August 21, 2013

MaineCare ride system favors certain patients

Because drivers can earn mileage for several at once, methadone patients almost always get rides.

By Joe Lawlor
Staff Writer

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Greg Curry, a volunteer driver, said he doesn’t want to be put into the position of turning down rides for MaineCare patients just because he’d lose money providing them.

Gordon Chibroski / Staff Photographer

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"We were going to lose all of our drivers if we didn't do something," Wood said.

He said one way to offset their costs was to pay drivers for each patient in the vehicle. So a driver hauling four patients at 55 cents per mile in Augusta would receive $2.20 per mile when all four were in the car.

Coordinated Transportation Solutions and the state signed off on the plan, Wood said. State officials couldn't be reached for comment Tuesday despite repeated attempts.

Wood said the new reimbursement system made routes such as those for methadone patients lucrative for the volunteers, while rural routes became money-losers.

Wood said drivers were mostly losing money to volunteer, and they were quitting despite the bonus for carrying multiple patients.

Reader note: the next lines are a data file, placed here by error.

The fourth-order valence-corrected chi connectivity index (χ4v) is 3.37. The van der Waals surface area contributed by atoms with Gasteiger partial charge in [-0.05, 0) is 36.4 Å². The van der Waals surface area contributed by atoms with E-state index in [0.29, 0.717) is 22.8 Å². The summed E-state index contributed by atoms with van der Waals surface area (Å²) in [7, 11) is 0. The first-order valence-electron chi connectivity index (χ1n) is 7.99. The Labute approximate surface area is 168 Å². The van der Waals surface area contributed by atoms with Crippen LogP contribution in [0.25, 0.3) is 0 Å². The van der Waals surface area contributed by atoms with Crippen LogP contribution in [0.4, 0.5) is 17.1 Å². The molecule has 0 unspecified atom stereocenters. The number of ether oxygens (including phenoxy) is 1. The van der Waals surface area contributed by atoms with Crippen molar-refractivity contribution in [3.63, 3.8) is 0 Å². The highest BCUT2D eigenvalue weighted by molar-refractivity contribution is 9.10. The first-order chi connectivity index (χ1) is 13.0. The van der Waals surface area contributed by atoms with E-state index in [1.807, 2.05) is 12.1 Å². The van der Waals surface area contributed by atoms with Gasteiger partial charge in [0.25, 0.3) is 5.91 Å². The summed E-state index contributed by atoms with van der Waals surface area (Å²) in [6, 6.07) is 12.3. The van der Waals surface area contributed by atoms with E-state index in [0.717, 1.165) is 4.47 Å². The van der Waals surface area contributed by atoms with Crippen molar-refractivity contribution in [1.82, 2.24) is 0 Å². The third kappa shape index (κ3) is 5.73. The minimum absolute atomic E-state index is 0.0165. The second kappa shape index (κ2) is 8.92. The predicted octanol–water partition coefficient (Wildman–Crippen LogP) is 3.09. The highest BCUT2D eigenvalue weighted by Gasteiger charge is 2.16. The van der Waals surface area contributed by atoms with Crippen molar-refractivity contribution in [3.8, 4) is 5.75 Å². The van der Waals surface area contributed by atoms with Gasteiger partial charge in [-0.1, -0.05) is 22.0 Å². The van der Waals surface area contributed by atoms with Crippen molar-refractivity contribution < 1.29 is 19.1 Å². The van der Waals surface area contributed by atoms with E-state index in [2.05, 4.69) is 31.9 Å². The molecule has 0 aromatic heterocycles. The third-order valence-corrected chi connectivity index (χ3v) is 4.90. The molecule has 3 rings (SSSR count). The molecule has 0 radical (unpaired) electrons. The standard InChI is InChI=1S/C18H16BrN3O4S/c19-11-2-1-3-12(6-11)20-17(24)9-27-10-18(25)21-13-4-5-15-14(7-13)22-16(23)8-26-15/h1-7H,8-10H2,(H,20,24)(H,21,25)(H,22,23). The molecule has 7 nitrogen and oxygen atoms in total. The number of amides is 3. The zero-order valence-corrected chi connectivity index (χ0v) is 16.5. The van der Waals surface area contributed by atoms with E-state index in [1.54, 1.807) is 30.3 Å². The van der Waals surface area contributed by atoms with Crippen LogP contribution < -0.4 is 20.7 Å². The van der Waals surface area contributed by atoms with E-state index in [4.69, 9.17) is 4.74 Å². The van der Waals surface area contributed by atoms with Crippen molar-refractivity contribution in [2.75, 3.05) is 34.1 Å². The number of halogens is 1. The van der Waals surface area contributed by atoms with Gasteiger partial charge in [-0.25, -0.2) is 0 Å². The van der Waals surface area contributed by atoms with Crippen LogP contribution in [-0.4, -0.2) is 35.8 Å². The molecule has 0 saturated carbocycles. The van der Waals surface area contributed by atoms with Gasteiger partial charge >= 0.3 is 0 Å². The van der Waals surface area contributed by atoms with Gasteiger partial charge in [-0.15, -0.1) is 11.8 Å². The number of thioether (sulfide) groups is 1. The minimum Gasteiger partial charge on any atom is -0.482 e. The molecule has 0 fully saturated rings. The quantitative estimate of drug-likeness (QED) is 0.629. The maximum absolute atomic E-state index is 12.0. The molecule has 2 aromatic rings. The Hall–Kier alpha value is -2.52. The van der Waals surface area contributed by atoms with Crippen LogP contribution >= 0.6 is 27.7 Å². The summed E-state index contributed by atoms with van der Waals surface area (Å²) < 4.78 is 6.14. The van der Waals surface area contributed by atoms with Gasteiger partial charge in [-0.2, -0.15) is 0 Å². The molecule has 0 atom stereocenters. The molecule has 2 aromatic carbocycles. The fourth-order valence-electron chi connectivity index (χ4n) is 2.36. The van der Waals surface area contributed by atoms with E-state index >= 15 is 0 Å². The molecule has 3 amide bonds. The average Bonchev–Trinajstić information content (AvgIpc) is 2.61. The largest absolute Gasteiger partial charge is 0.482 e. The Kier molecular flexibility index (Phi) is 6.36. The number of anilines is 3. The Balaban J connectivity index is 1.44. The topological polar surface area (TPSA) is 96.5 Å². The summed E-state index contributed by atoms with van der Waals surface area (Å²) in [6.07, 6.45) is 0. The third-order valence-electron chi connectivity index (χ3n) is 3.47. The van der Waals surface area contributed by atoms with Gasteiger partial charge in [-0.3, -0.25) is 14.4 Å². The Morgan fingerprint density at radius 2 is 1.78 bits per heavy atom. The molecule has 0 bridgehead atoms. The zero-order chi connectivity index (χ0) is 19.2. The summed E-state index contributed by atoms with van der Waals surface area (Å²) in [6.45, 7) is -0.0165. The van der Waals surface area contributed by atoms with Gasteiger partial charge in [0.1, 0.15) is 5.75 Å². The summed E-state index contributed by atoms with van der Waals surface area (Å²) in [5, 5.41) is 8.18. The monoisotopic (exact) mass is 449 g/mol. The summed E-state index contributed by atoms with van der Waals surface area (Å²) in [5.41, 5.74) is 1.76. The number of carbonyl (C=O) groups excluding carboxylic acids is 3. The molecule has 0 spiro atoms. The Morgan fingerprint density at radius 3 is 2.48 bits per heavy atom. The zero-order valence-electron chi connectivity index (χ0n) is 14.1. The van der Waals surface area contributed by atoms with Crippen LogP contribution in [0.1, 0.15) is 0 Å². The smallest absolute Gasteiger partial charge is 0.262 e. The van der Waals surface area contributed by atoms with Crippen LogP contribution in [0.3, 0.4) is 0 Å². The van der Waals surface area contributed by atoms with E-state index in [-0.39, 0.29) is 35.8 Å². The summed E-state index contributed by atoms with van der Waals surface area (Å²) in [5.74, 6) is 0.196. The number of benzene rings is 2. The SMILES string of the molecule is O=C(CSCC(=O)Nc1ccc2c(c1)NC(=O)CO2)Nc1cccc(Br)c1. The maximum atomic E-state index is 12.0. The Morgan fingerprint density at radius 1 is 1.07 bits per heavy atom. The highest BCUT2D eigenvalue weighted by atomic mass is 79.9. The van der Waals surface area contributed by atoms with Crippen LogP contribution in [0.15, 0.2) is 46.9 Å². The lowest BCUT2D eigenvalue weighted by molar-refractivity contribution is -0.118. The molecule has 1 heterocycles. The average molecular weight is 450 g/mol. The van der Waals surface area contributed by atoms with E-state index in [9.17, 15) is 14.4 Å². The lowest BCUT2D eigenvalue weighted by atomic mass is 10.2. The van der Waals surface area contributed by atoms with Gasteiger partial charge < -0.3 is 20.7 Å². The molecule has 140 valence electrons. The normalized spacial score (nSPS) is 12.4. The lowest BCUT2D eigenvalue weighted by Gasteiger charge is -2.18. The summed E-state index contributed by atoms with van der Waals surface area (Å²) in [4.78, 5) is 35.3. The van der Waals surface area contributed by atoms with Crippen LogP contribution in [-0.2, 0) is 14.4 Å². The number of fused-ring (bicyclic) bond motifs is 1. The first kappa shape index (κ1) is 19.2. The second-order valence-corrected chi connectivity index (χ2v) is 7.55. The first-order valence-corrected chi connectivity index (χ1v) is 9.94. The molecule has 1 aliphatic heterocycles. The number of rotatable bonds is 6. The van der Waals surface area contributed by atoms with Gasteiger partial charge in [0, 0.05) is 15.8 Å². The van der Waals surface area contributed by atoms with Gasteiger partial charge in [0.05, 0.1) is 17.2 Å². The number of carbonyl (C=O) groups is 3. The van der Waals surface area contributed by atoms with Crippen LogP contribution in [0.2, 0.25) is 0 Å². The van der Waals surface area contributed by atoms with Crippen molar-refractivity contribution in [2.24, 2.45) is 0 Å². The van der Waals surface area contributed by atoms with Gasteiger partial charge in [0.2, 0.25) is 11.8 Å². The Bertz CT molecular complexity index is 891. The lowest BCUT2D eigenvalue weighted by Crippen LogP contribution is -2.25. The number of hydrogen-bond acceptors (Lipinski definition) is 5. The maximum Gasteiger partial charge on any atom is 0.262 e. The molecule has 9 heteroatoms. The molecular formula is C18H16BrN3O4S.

Wood said his agency went back to its old system of reimbursing drivers last week. Now, drivers in the Augusta area are paid as they were before Aug. 1 -- 41 cents per mile for all miles driven.

Because of the Medicaid regulations, Wood said, his agency is being reimbursed by Coordinated Transportation Solutions under the new system, even while paying drivers under the old system.

"We're doing this blind," Wood said. "We have no idea how it's going to work out."

Wood said the paperwork is twice as time-consuming because of the workaround, and if the agency loses too much money, it won't be able to maintain the more generous reimbursement rate.

Greg Curry, a volunteer driver for the Regional Transportation Program, said he and other drivers are being put in the uncomfortable position of evaluating a patient's need when deciding whether to accept a route. He said volunteers can decline any route.

"I don't want to have to say no to a patient," Curry said. "But now, you have a reason to say, 'No, I'm not doing that.' It's not fair to the people."

Curry said he doesn't want to turn down a route, then later hear about a patient dying because there was no ride available.

"Your incentive is to give many people one ride in your car instead of carrying one person," Curry said. "But that one person, if they need dialysis, they could die if they don't get a ride."

Joe Lawlor can be contacted at 791-6376 or at:

Twitter: @joelawlorph

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